WRC Training for California State Labor Inspectors

To:WRC Affiliate Universities and Colleges
From:Scott Nova and Ben Hensler
Date:December 12, 2012
Re:WRC Training for California State Labor Inspectors

We are pleased to update you on the completion of a project the WRC conducted this past summer in collaboration with California’s Division of Labor Standards Enforcement (DLSE), the agency responsible for enforcing the wage-and-hour laws of our nation’s most populous state. This program, which was then still in preparation, was briefly discussed at our May 2012 University Caucus Meeting. 

Since then, the WRC, acting at the request of California Labor Commissioner Julie Su and as a sub-grantee of the University of California – Berkeley’s Center for Labor Research and Education, has conducted a comprehensive training program for California’s state wage-and-hour inspectors on worker interview techniques. These inspectors have been tasked with monitoring wage-and-hour compliance across a state whose $1.9 trillion economy would make it, if California were a separate country, the eighth largest in the world.

The program was designed to share with the DLSE’s inspectors tools and best practices for effective worker interviews that the WRC has developed through its work on behalf of universities investigating sweatshop conditions in apparel factories around the world. The Labor Commissioner requested that the WRC provide this training in the recognition that the WRC’s interview techniques and strategies have direct applicability to the investigation of wage-and-hour violations in California, particularly those committed against low-wage and otherwise vulnerable workers, where overcoming fear of employer intimidation and retaliation and uncovering violations which are not apparent in employer records are necessities.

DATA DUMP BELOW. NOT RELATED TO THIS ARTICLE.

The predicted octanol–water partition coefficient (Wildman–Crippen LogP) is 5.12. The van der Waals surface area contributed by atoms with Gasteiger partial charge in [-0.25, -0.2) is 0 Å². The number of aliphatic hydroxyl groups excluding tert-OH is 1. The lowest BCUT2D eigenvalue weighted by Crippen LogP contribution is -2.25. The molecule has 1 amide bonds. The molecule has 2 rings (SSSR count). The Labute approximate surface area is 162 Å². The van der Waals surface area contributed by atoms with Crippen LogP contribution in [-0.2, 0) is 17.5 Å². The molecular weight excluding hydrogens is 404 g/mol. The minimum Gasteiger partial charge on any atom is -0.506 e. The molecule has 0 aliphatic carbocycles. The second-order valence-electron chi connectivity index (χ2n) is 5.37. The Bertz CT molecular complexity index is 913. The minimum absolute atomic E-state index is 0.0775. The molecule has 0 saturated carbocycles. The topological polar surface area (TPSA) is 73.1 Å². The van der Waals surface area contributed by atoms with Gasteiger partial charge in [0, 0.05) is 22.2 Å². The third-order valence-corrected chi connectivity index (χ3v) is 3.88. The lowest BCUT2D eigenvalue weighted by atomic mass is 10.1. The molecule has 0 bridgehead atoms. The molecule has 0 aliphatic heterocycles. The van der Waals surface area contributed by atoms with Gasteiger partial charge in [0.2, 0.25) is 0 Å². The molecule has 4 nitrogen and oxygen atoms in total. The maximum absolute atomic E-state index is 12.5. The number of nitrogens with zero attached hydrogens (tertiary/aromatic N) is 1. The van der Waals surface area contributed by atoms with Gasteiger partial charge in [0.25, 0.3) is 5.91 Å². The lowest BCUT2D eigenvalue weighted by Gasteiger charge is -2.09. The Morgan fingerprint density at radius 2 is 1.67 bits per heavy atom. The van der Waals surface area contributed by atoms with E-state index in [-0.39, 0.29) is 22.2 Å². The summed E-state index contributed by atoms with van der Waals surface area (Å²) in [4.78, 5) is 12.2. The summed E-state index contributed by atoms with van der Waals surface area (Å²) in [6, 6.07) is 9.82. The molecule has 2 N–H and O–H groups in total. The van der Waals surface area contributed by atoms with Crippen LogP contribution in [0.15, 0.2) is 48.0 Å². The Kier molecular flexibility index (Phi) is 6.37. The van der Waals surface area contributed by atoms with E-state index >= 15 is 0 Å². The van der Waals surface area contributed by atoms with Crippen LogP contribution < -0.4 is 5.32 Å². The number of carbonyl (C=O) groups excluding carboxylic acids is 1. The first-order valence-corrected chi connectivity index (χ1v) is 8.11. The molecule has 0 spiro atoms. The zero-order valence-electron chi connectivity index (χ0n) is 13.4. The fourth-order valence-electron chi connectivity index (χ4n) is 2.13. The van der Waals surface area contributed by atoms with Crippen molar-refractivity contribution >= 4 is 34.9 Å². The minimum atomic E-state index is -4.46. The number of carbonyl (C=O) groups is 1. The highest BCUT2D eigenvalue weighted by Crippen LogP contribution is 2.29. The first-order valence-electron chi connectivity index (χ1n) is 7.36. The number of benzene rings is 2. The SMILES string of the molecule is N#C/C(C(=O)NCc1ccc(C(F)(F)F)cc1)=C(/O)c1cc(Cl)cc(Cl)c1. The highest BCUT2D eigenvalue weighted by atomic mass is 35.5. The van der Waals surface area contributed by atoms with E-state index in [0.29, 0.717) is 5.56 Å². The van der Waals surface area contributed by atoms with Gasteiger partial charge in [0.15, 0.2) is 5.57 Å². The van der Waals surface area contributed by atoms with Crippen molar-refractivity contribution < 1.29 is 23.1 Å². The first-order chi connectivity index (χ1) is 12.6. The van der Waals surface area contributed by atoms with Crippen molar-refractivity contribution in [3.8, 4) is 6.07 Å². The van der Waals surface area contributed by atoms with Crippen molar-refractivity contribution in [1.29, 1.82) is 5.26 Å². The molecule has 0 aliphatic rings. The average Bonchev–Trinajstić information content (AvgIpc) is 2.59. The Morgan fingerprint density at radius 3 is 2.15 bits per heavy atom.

The training was carried out this May over the course of five daylong programs held in Sacramento, Oakland, Los Angeles, and San Diego. All departments of the agency participated – a total of more than 130 persons – including enforcement staff from the DLSE’s Bureau of Field Enforcement, Public Works Unit, and Retaliation Unit. The program was conducted by trainers from the WRC and the Los Angeles Wage Justice Center, a nonprofit organization with which the WRC recently partnered in a factory monitoring project for the Los Angeles City Attorney.

State Labor Commissioner Su worked closely with the WRC in designing the curriculum and personally participated in many of the trainings. At the Labor Commissioner’s request, the WRC subsequently developed a manual for DLSE to serve as a resource in the future for DLSE staff, including materials used in the training, interview tips and best practices, sample interview questions, and methods to gain trust of worker interviewees. This manual can be viewed here.

The training program focused on two key methodologies employed by the WRC in its labor rights investigations:

  • Connecting with and gaining the confidence of low-wage workers through outreach to persons and organizations that may already know these workers and have their trust – community groups, labor organizations, clergypersons, private attorneys, etc.
  • Conducting in-depth confidential worker interviews away from the worksite in locations where employees feel safe to discuss their working conditions openly and honestly.